In addition, growth stage trials were conducted at three locations (Regina, Melfort and Swift Current) to test previously developed thermal time models for simulating spring wheat phenology. The goal was to improve prediction of the susceptibility period for wheat (i.e. anthesis) in order to optimize the timing of fungicide applications when warranted.
Numerous extension activities, focussing on technology and knowledge transfer, were conducted to communicate project results and increase farmer awareness of using advanced tools for informed FHB management decisions under Saskatchewan conditions.
Overall, correlations between FHB risk model outputs and FHB index values observed in the field were significant in areas where there was a previously documented history of disease pressure. In 2010, the model correctly predicted the FHB index value at about 42% of the cases in the strip fungicide trials, while 58% of the time it over-estimated the FHB index value. The tendency for the FHB risk model to over-estimate the disease severity levels in the field is consistent with a pathogen that has recently moved into a geographic region and yet to produce high enough spore concentrations for a moderate to severe outbreak to occur. In 2011, the model correctly predicted the FHB field index value at about 85% of the cases (12 of the 14 sites). In the remaining cases, the model either under-estimated (7%) or over- estimated (7%) disease levels in the field. Across surveyed commercial crops, the model correctly predicted FHB index value at 79% (2010) and 77% (2011) of the time. Under-estimation and over-estimation ranged from 3 to 20% and 18 to 4% of the time in respective years.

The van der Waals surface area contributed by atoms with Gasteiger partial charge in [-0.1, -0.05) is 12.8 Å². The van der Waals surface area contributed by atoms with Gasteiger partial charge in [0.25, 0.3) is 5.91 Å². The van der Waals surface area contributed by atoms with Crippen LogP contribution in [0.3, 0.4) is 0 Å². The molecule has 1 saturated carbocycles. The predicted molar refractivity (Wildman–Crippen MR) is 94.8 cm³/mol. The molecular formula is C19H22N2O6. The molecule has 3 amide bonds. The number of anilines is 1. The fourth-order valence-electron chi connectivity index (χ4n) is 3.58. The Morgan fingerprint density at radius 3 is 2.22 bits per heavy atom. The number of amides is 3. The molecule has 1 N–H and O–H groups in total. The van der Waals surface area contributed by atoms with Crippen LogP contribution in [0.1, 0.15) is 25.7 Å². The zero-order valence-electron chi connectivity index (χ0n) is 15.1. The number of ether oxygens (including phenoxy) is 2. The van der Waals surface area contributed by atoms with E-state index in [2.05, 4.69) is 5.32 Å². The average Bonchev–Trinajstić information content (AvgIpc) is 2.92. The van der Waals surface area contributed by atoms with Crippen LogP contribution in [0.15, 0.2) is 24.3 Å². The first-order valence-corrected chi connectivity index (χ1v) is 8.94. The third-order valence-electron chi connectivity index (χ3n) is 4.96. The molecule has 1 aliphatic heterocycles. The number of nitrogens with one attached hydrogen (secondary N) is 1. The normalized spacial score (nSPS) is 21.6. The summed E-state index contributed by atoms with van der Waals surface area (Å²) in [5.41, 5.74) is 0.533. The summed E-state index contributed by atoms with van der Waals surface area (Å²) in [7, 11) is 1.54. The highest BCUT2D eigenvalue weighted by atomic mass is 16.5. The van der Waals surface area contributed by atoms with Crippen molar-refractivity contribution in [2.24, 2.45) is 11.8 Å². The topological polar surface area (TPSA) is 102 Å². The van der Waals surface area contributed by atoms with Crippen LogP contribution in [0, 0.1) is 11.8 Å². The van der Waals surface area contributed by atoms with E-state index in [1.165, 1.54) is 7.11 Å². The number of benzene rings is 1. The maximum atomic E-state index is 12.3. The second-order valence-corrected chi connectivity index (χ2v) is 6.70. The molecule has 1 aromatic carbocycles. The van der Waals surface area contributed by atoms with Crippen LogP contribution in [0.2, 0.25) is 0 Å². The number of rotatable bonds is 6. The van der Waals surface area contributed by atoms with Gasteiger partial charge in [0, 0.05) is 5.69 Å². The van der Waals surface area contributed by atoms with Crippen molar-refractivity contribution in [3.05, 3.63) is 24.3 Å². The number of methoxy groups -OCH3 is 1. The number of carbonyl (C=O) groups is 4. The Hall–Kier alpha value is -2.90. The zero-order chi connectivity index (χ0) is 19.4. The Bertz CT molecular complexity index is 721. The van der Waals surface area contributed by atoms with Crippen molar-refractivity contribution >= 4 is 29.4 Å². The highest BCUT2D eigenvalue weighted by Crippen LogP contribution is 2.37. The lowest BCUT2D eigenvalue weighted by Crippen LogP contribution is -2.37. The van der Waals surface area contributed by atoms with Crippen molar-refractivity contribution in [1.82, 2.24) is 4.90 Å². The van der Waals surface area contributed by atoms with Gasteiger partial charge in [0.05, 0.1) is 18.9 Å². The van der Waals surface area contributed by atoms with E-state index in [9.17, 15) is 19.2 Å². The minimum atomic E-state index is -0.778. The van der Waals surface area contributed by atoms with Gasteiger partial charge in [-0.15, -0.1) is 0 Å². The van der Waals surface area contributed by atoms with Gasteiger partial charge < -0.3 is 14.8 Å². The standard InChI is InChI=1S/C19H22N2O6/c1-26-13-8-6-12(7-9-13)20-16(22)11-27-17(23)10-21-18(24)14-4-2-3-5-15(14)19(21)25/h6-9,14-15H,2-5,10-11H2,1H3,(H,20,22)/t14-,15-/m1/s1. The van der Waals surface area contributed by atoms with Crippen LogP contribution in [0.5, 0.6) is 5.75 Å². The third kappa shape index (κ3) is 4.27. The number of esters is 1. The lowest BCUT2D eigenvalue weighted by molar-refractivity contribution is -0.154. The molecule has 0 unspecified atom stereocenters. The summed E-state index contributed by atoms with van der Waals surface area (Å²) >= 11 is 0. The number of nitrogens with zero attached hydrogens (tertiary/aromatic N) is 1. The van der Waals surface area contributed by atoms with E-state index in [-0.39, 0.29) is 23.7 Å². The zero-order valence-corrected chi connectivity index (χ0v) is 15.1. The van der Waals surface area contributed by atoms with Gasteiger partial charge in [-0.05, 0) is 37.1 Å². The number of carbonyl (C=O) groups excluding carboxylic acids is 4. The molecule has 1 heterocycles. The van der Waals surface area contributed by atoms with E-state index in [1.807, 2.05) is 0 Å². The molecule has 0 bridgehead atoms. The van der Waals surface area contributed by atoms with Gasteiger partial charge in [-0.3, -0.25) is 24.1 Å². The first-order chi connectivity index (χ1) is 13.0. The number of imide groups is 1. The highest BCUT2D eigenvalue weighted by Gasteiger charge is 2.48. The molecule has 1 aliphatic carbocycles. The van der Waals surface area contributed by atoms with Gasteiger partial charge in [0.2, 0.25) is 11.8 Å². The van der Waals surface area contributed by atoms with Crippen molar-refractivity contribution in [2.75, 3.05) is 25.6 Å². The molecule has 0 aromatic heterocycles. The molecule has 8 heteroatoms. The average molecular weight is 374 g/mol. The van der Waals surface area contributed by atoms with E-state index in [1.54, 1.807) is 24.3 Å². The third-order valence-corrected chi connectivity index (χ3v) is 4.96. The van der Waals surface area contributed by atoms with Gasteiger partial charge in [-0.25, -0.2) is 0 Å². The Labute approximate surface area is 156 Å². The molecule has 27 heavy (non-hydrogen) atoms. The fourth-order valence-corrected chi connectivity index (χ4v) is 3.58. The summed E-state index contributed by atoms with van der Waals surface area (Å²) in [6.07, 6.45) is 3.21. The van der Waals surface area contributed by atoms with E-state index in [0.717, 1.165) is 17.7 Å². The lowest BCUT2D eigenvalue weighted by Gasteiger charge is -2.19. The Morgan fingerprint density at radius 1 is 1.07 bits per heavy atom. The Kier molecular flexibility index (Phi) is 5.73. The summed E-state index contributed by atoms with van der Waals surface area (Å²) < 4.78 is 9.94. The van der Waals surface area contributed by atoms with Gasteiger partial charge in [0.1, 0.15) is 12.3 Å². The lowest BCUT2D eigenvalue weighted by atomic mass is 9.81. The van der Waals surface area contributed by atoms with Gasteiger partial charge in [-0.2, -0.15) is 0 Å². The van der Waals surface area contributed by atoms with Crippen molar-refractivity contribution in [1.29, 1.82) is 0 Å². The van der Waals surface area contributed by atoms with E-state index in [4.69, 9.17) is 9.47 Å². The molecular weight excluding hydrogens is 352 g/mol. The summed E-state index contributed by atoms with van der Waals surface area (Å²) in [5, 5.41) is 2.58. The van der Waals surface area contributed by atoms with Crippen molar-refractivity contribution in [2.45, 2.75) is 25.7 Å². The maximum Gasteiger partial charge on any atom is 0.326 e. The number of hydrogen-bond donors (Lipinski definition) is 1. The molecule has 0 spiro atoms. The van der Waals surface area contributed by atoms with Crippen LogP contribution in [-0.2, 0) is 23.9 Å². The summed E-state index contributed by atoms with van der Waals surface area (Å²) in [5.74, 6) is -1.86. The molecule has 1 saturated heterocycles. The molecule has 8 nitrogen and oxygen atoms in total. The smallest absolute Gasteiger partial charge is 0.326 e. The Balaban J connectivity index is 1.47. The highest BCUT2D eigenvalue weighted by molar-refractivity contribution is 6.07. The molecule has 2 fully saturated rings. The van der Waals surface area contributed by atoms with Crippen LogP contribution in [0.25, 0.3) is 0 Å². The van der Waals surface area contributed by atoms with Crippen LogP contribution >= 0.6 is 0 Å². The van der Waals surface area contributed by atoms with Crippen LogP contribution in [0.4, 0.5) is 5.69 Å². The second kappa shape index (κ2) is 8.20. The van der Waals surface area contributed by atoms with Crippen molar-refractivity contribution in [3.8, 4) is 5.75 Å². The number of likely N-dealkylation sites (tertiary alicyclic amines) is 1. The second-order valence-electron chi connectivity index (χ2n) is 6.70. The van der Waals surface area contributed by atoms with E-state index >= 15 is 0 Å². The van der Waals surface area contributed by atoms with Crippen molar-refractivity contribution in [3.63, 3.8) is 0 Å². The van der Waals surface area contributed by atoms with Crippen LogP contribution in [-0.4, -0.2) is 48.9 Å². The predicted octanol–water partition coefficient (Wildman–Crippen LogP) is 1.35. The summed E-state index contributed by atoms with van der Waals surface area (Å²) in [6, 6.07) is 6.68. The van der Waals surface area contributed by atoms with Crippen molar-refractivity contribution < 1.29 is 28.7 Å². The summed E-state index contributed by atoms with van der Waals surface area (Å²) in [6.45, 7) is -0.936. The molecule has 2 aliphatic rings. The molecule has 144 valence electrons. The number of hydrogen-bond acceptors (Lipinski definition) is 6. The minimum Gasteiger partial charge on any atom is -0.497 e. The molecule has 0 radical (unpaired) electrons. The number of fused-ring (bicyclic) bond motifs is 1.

Results from harvest samples indicated a good agreement between observed FDK and DON levels and those predicted by the model. These analyses also indicated that fungicide application, while effective in increasing yield, did not consistently improve wheat grade quality. However, fungicide applications were associated with reduced levels of FDK and corresponding DON mycotoxin levels.
Growth stage studies resulted in high correlations, indicating that the developed models explained over 91% of the variability in wheat growth stage. In addition, previous variety performance data had demonstrated that a key management practice for mitigating the risk of FHB is to choose wheat varieties rated as Intermediate to Moderately Resistant.
The project recommends using proper variety selection in combination with FHB risk forecasts and growth models as decision support tools for determining the benefit of fungicide applications for FHB control. All three elements, the FHB risk model, the growth stage model and variety recommendations are now deployed and operational through WeatherFarm as part of an integrated FHB management package in wheat crops. This service allows farmers to customize each model for their specific field management needs. WeatherFarm has a network of about 1,000 weather stations and over 12,000 users across Western Canada. This project has demonstrated the value of a high spatial density and high resolution network to achieve more accurate forecasting performance.
Project results were continuously shared with growers at various field day tours, by presenting at grower meetings and through various media vehicles such as print, radio and webinar forums. Two YouTube videos were also produced and posted on line for grower access. Feedback from farmers indicated that the demonstrations and extension material produced through this project is leading to more growers using forecasting technology which helps them in judicious use of pesticides in their farms.
For more information please contact Guy Ash at Guy_Ash@cwb.ca or Guy_Ash@weatherfarm.com